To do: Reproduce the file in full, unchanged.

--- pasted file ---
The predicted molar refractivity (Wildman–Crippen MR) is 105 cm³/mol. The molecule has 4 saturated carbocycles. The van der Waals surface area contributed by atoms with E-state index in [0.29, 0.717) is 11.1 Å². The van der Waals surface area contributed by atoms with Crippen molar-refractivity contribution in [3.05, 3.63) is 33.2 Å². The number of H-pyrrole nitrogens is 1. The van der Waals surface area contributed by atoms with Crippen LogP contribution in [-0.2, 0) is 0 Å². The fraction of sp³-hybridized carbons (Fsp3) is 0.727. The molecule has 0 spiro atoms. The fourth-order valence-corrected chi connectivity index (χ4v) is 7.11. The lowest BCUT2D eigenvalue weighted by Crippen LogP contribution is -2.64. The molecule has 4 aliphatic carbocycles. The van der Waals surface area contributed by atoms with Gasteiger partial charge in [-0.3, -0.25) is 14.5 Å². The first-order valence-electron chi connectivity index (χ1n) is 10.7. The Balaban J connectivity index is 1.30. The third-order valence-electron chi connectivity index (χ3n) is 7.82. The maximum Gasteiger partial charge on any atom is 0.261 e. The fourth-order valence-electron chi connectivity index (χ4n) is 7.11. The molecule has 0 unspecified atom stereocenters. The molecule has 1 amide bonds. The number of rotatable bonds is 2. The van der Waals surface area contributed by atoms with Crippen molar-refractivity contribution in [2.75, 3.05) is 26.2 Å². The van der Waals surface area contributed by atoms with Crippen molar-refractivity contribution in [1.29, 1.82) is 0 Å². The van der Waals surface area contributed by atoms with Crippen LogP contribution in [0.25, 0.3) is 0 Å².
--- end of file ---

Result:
The predicted molar refractivity (Wildman–Crippen MR) is 105 cm³/mol. The molecule has 4 saturated carbocycles. The van der Waals surface area contributed by atoms with E-state index in [0.29, 0.717) is 11.1 Å². The van der Waals surface area contributed by atoms with Crippen molar-refractivity contribution in [3.05, 3.63) is 33.2 Å². The number of H-pyrrole nitrogens is 1. The van der Waals surface area contributed by atoms with Crippen LogP contribution in [-0.2, 0) is 0 Å². The fraction of sp³-hybridized carbons (Fsp3) is 0.727. The molecule has 0 spiro atoms. The fourth-order valence-corrected chi connectivity index (χ4v) is 7.11. The lowest BCUT2D eigenvalue weighted by Crippen LogP contribution is -2.64. The molecule has 4 aliphatic carbocycles. The van der Waals surface area contributed by atoms with Gasteiger partial charge in [-0.3, -0.25) is 14.5 Å². The first-order valence-electron chi connectivity index (χ1n) is 10.7. The Balaban J connectivity index is 1.30. The third-order valence-electron chi connectivity index (χ3n) is 7.82. The maximum Gasteiger partial charge on any atom is 0.261 e. The fourth-order valence-electron chi connectivity index (χ4n) is 7.11. The molecule has 0 unspecified atom stereocenters. The molecule has 1 amide bonds. The number of rotatable bonds is 2. The van der Waals surface area contributed by atoms with Crippen molar-refractivity contribution in [2.75, 3.05) is 26.2 Å². The van der Waals surface area contributed by atoms with Crippen molar-refractivity contribution in [1.29, 1.82) is 0 Å². The van der Waals surface area contributed by atoms with Crippen LogP contribution in [0.25, 0.3) is 0 Å².